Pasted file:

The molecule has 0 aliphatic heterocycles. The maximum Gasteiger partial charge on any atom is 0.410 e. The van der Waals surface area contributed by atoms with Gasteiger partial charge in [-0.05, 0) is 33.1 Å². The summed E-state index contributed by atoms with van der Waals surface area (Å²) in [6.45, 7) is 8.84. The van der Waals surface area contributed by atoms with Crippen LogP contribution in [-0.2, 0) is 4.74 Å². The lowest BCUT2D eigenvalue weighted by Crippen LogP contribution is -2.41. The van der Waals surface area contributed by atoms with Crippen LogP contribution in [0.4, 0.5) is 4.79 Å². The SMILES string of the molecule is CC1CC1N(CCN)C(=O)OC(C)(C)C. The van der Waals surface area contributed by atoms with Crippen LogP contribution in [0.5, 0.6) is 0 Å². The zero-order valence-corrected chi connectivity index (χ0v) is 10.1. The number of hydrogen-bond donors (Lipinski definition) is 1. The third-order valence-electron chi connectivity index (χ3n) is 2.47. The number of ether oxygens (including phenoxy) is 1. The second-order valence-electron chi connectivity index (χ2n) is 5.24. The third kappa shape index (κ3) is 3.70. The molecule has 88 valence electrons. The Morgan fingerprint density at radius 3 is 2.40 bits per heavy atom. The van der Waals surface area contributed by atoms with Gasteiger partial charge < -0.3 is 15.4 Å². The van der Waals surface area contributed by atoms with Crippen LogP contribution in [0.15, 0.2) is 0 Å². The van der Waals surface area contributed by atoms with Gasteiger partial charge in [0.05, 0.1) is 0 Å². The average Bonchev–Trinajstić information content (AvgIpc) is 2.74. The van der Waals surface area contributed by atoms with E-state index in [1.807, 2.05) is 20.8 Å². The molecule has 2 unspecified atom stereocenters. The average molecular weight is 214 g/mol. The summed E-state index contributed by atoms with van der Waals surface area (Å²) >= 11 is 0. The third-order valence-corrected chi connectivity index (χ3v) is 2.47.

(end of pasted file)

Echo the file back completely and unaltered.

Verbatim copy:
The molecule has 0 aliphatic heterocycles. The maximum Gasteiger partial charge on any atom is 0.410 e. The van der Waals surface area contributed by atoms with Gasteiger partial charge in [-0.05, 0) is 33.1 Å². The summed E-state index contributed by atoms with van der Waals surface area (Å²) in [6.45, 7) is 8.84. The van der Waals surface area contributed by atoms with Crippen LogP contribution in [-0.2, 0) is 4.74 Å². The lowest BCUT2D eigenvalue weighted by Crippen LogP contribution is -2.41. The van der Waals surface area contributed by atoms with Crippen LogP contribution in [0.4, 0.5) is 4.79 Å². The SMILES string of the molecule is CC1CC1N(CCN)C(=O)OC(C)(C)C. The van der Waals surface area contributed by atoms with Crippen LogP contribution in [0.5, 0.6) is 0 Å². The zero-order valence-corrected chi connectivity index (χ0v) is 10.1. The number of hydrogen-bond donors (Lipinski definition) is 1. The third-order valence-electron chi connectivity index (χ3n) is 2.47. The number of ether oxygens (including phenoxy) is 1. The second-order valence-electron chi connectivity index (χ2n) is 5.24. The third kappa shape index (κ3) is 3.70. The molecule has 88 valence electrons. The Morgan fingerprint density at radius 3 is 2.40 bits per heavy atom. The van der Waals surface area contributed by atoms with Gasteiger partial charge < -0.3 is 15.4 Å². The van der Waals surface area contributed by atoms with Crippen LogP contribution in [0.15, 0.2) is 0 Å². The van der Waals surface area contributed by atoms with Gasteiger partial charge in [0.05, 0.1) is 0 Å². The average Bonchev–Trinajstić information content (AvgIpc) is 2.74. The van der Waals surface area contributed by atoms with E-state index in [1.807, 2.05) is 20.8 Å². The molecule has 2 unspecified atom stereocenters. The average molecular weight is 214 g/mol. The summed E-state index contributed by atoms with van der Waals surface area (Å²) >= 11 is 0. The third-order valence-corrected chi connectivity index (χ3v) is 2.47.